Academic journal article Narrative Culture

Tales from the Crypt: On Some Uncharted Voyages of Sindbad the Sailor

Academic journal article Narrative Culture

Tales from the Crypt: On Some Uncharted Voyages of Sindbad the Sailor

Article excerpt


The Seven Voyages of Sindbad, also known as Sindbad the Seaman and Sindbad the Landsman are among the most well known tales of the Arabian Nights. The tales were not part of the famed Galland Manuscript dating from the middle of the fijifteenth century (Marzolph and Van Leeuvan 2: 635). Rather, Antoine Galland (d. 1715) discovered manuscripts of the work during his travels in Turkey. (Mahdi 17-20; Marzolph "Sindbad der Seefahrer," 701). Galland was sufffijiciently impressed with these tales to prepare a full translation that he placed at the beginning of the third volume of Les Milles et une Nuit published in 1704 (Galland 228-91).

For the past three centuries scholars have attempted to date the Sindbad collection. Enlightenment readers of the tales beginning with Galland argued for their antiquity focusing on particular themes such as Sindbad's encounter with a Cyclops that suggested their links to Homer's Odyssey. Nineteenth- and twentieth-century scholars, such as Michail Jan de Goeje (1836-1909), Enno Littmann (1875-1958), and Richard Hennig (1874-1951) continued the search for the tales' remote origins, each positing dates in the tenth to thirteenth centuries drawing mainly on literary parallels (De Goeje "De Reizen van Sindebaad," 312; De Goeje "La légende de Saint Brendan," 65; Littmann 6: 715-16; Hennig 196-99; Gerhardt 241).

Geert Jan Van Gelder and Andras Hamori have pointed to various story motifs found in Sindbad adapted from stories of the tenth-century author Tanukhi (Van Gelder 421; Hamori 210-15). Jean-Claude Garcin has recently offfered a closer reading of the use of terminology and language in various manuscript recensions as part of his ambitious attempt to fijind a historical context for various tales of the Nights, yet the results are far from conclusive (Garcin 259-80).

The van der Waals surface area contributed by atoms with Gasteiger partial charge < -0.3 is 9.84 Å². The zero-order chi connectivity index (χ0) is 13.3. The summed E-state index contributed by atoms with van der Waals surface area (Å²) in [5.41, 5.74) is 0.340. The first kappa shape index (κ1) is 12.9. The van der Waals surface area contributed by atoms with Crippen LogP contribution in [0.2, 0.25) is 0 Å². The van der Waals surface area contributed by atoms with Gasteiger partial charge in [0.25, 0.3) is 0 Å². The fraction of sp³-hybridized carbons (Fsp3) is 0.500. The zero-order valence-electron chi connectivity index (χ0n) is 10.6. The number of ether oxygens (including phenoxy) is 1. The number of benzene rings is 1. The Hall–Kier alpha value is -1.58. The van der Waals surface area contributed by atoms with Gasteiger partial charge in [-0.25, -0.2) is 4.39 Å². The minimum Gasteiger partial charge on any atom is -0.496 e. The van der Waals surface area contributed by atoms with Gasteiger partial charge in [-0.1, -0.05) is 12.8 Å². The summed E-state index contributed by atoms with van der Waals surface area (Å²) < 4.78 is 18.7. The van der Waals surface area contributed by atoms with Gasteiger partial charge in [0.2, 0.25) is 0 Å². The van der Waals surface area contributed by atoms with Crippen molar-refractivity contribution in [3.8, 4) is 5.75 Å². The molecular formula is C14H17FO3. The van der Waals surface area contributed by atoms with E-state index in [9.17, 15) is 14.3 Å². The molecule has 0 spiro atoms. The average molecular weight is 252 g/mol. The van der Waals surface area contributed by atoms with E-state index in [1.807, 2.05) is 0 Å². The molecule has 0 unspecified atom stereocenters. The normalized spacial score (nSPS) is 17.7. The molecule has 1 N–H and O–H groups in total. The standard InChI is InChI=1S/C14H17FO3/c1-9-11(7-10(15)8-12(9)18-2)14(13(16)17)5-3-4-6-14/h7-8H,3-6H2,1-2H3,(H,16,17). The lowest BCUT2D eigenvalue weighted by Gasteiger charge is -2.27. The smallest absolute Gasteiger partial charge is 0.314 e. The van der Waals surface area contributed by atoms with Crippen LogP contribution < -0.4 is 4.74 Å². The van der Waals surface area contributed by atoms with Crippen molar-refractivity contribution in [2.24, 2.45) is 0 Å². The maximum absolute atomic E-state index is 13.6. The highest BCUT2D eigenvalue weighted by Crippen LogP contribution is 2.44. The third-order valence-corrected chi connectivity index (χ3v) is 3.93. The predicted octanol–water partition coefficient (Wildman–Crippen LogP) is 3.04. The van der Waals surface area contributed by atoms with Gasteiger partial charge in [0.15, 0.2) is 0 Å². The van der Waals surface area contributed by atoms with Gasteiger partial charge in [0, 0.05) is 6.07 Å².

The fundamental problem is that the textual history of the Voyages of Sindbad is, as Ulrich Marzolph states in the Encyclopaedia of Islam, "largely unknown" (Marzolph "Sindbad"). Recent work by Francesca Bellino on both the extant Arabic and Syriac manuscripts confijirms that there is none predating the seventeenth century (Bellino).

This paper, tracing a single motif, may prove important for reconstructing the later travel of the Sindbad stories before their translation by Galland in the seventeenth century. It follows one hitherto unknown textual route through which one of the Sindbad voyages traveled.

Scholars had long noted that the burial of the living spouse along with the deceased partner described in the fourth voyage of Sindbad exhibited striking similarities to a story found in the tenth-century collection of Mu?assin b. ?Ali al-Tanukhi. Drawing on a maqama tale from a hitherto unknown and unstudied collection from the sixteenth century, the Maqamat ?Abbasiyya, authored by alSayyid ?Abd al-Ra?im al-?Abbasi (d. 1566), this article proposes that ?Abbasi played an important role in the transformation of a tale found in Tanukhi into a version of the tale similar to that found in the Sindbad tales translated by Galland.

Exploring ?Abbasi's transformation of this tale in detail, I consider whether it was ?Abbasi who set this tale in India while he was resident at the court of Suleiman the Magnifijicent in the years 1534-38. I further suggest that ?Abbasi's Maqama Basriyya may reflect Ottoman elite intellectuals' anxieties over their increasing involvement in the Indian Ocean trade during the mid-1530s and particularly their recent establishment of a "Rumi" trading colony at Diu in Gujarat in the 1530s (Casale 48). The fijinal section of the paper discusses the tale of Cogia Muzafffer, which appears to be yet another version of ?Abbasi's Maqama Basriyya heard by Galland while he was in Istanbul in 1673, nearly a quarter of a decade before he translated Sindbad.

Escaping from the Crypt: Sindbad's Fourth Voyage

The Fourth Voyage of Sindbad is one of the most dramatic and memorable tales of the cycle. …

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